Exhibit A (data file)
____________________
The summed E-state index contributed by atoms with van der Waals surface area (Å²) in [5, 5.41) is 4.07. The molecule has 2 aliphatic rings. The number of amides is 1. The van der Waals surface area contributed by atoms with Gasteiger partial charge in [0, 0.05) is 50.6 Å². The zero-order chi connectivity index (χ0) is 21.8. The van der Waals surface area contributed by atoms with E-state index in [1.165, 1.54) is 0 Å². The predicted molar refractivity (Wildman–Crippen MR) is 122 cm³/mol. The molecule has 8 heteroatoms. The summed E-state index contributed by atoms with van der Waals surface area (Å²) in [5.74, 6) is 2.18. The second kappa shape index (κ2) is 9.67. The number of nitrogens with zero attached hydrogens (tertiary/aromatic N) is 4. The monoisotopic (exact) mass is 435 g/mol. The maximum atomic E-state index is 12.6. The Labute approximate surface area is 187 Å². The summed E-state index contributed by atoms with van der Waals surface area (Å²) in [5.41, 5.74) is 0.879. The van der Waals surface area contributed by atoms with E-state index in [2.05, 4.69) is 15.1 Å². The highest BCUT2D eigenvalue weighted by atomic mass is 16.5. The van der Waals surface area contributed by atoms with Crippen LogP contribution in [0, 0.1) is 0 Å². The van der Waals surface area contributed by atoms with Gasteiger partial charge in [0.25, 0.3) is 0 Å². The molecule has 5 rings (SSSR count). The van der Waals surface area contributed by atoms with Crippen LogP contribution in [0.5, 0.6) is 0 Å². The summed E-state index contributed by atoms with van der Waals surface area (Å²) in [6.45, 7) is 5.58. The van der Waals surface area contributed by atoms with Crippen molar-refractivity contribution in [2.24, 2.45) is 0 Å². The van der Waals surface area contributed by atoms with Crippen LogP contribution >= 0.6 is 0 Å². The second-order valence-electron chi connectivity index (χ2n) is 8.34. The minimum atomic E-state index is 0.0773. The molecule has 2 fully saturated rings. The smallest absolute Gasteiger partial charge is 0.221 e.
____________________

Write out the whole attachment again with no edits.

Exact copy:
The summed E-state index contributed by atoms with van der Waals surface area (Å²) in [5, 5.41) is 4.07. The molecule has 2 aliphatic rings. The number of amides is 1. The van der Waals surface area contributed by atoms with Gasteiger partial charge in [0, 0.05) is 50.6 Å². The zero-order chi connectivity index (χ0) is 21.8. The van der Waals surface area contributed by atoms with E-state index in [1.165, 1.54) is 0 Å². The predicted molar refractivity (Wildman–Crippen MR) is 122 cm³/mol. The molecule has 8 heteroatoms. The summed E-state index contributed by atoms with van der Waals surface area (Å²) in [5.74, 6) is 2.18. The second kappa shape index (κ2) is 9.67. The number of nitrogens with zero attached hydrogens (tertiary/aromatic N) is 4. The monoisotopic (exact) mass is 435 g/mol. The maximum atomic E-state index is 12.6. The Labute approximate surface area is 187 Å². The summed E-state index contributed by atoms with van der Waals surface area (Å²) in [5.41, 5.74) is 0.879. The van der Waals surface area contributed by atoms with E-state index in [2.05, 4.69) is 15.1 Å². The highest BCUT2D eigenvalue weighted by atomic mass is 16.5. The van der Waals surface area contributed by atoms with Crippen LogP contribution in [0, 0.1) is 0 Å². The van der Waals surface area contributed by atoms with Gasteiger partial charge in [0.25, 0.3) is 0 Å². The molecule has 5 rings (SSSR count). The van der Waals surface area contributed by atoms with Crippen LogP contribution in [0.5, 0.6) is 0 Å². The summed E-state index contributed by atoms with van der Waals surface area (Å²) in [6.45, 7) is 5.58. The van der Waals surface area contributed by atoms with Crippen molar-refractivity contribution in [2.24, 2.45) is 0 Å². The van der Waals surface area contributed by atoms with Crippen LogP contribution >= 0.6 is 0 Å². The second-order valence-electron chi connectivity index (χ2n) is 8.34. The minimum atomic E-state index is 0.0773. The molecule has 2 fully saturated rings. The smallest absolute Gasteiger partial charge is 0.221 e.